|Use of Net Gaming Revenues Bulletin||
Use of Net Gaming Revenues
Use of Net Gaming Revenues Bulletin
Date: January 18, 2005
Subject: Use of Net Gaming Revenues Bulletin
The goals of federal Indian policy that the Indian Gaming Regulatory Act (“IGRA”) was enacted to promote include tribal economic development, tribal self-sufficiency and strong tribal governments. Implicit in these goals is the concept of tribal self-determination. That is, it should be the tribe that determines its future, not outsiders, and certainly not just federal officials. Thus, decisions about how tribal gaming revenues are to be utilized should be made and implemented by tribes, through their duly authorized tribal governments.
In writing IGRA, Congress did, however, specify several broad categories for appropriate tribal expenditures of gaming revenues. These categories are discussed below.
Tribal governments determine the appropriate uses of net gaming revenues consistent with IGRA’s designated categories. The National Indian Gaming Commission (“NIGC”) acknowledges that tribal governments are well aware of the requirements for the uses of net revenues from Indian gaming under IGRA, and that tribal governments, in general, have committed gaming revenues to fund essential government services, including education, health care, police and fire protection, water and sewer services, and elderly and child care. For most tribal governments, this Bulletin will reinforce existing practices.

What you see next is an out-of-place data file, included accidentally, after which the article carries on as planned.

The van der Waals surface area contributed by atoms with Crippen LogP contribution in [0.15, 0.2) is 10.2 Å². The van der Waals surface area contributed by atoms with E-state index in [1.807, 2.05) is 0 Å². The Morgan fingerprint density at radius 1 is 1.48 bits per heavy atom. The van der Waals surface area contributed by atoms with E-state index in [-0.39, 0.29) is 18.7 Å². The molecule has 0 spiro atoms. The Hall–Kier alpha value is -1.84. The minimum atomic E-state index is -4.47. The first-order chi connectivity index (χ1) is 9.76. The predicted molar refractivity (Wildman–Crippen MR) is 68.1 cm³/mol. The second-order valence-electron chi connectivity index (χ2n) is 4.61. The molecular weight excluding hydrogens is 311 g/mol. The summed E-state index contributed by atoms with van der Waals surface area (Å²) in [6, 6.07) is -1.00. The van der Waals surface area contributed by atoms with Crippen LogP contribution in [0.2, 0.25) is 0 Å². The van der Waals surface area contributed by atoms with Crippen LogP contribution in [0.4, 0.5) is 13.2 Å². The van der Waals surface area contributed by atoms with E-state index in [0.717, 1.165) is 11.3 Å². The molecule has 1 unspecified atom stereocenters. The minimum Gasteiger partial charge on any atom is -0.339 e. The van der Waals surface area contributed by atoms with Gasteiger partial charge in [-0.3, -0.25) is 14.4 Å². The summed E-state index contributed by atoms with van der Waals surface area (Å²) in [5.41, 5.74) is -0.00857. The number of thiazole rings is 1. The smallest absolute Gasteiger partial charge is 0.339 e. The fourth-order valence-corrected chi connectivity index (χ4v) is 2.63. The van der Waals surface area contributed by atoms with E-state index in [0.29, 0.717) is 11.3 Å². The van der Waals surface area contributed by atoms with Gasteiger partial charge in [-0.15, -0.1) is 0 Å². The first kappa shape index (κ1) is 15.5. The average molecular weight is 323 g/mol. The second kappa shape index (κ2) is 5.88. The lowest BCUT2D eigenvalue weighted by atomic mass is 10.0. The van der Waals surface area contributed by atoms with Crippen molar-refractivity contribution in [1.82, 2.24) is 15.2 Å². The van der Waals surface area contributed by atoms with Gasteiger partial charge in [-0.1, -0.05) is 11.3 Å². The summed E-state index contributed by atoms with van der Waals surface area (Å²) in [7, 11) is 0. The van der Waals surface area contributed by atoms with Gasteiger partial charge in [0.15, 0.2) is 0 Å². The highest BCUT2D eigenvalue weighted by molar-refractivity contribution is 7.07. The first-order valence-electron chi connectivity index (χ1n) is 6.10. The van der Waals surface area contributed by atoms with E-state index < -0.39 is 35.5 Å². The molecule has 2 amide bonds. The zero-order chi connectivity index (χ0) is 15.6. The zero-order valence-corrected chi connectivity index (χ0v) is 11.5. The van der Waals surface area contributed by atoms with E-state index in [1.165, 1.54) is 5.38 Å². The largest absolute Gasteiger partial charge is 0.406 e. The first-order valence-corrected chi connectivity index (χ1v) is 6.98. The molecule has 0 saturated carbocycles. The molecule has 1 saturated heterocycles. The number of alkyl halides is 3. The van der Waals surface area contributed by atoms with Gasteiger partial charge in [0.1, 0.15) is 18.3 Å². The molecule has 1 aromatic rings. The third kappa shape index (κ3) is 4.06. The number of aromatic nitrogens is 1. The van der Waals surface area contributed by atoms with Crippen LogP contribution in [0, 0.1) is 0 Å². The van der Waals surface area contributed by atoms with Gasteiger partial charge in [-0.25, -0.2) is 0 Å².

As might be expected, however, the NIGC often receives comments and complaints from tribal members with respect to their tribes’ expenditures of tribal gaming revenues. While the NIGC is committed to a government-to-government relationship with tribes, and most of our dealings are directly with tribal governments through their tribal gaming commissions, tribal councils and other tribal governmental entities, when appropriate, we attempt to assist in the resolution of misunderstandings and disputes that can, and do, develop between tribal members and tribal entities regarding Indian gaming issues, such as expenditures of gaming revenues. Because tribes’ utilization and expenditures of tribal gaming revenues are so fundamental to the purpose for tribal gaming and to its continued success, the NIGC has deemed it appropriate to compile and share the information in this Bulletin to encourage tribes to employ policies and procedures in their expenditure of tribal gaming revenues that comply with IGRA and will minimize complaints and misunderstanding among the tribal membership and interested outside parties. The NIGC recognizes and respects that tribal governments are in the best position to determine tribal needs and priorities, and to incorporate tribal culture, traditions and values in the processes and programs that they develop, utilize and support with the expenditures of tribal gaming revenues. It is in this spirit that the information in this Bulletin is provided.
Net Revenues Used for Government Purposes and for Payments to Individual
IGRA requires that net gaming revenues from Indian gaming be used for public purposes that are consistent with those typically provided by governments. The five public purposes specified by IGRA for a tribe’s use of net revenues from its tribal gaming operations are:
- To fund tribal government operations or programs;
- To provide for the general welfare of the Indian tribe and its members;
- To promote tribal economic development;
- To donate to charitable organizations; and
- To help fund operations of local government agencies.
25 USC § 2710(b)(2)(B); see also 25 U.S.C. §§ 2710(d)(1)(A)(ii) and 2710(d)(2); 25 C.F.R. §§ 522.4, 522.6. The term “net revenues” is defined in IGRA as “gross revenues of an Indian gaming activity less amounts paid out as, or paid for, prizes and total operating expenses, excluding management fees.” 25 U.S.C. § 2703(9); 25 C.F.R. § 502.16.